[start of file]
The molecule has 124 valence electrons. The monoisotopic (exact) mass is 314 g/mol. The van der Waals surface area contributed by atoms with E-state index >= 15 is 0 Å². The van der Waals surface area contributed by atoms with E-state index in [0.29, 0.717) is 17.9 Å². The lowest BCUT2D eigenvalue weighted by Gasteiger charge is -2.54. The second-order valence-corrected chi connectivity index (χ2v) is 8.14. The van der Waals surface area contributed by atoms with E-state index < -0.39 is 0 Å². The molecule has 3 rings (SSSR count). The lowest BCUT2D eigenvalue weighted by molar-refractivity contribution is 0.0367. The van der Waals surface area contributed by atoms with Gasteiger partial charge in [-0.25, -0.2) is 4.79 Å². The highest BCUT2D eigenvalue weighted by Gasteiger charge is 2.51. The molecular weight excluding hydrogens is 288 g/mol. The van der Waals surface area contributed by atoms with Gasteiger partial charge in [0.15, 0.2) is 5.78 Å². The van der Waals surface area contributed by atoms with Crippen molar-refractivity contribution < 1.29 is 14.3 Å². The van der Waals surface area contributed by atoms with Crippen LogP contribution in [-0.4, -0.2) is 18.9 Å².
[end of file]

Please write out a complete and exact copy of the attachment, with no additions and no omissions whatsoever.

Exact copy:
The molecule has 124 valence electrons. The monoisotopic (exact) mass is 314 g/mol. The van der Waals surface area contributed by atoms with E-state index >= 15 is 0 Å². The van der Waals surface area contributed by atoms with E-state index in [0.29, 0.717) is 17.9 Å². The lowest BCUT2D eigenvalue weighted by Gasteiger charge is -2.54. The second-order valence-corrected chi connectivity index (χ2v) is 8.14. The van der Waals surface area contributed by atoms with E-state index < -0.39 is 0 Å². The molecule has 3 rings (SSSR count). The lowest BCUT2D eigenvalue weighted by molar-refractivity contribution is 0.0367. The van der Waals surface area contributed by atoms with Gasteiger partial charge in [-0.25, -0.2) is 4.79 Å². The highest BCUT2D eigenvalue weighted by Gasteiger charge is 2.51. The molecular weight excluding hydrogens is 288 g/mol. The van der Waals surface area contributed by atoms with Gasteiger partial charge in [0.15, 0.2) is 5.78 Å². The van der Waals surface area contributed by atoms with Crippen molar-refractivity contribution < 1.29 is 14.3 Å². The van der Waals surface area contributed by atoms with Crippen LogP contribution in [-0.4, -0.2) is 18.9 Å².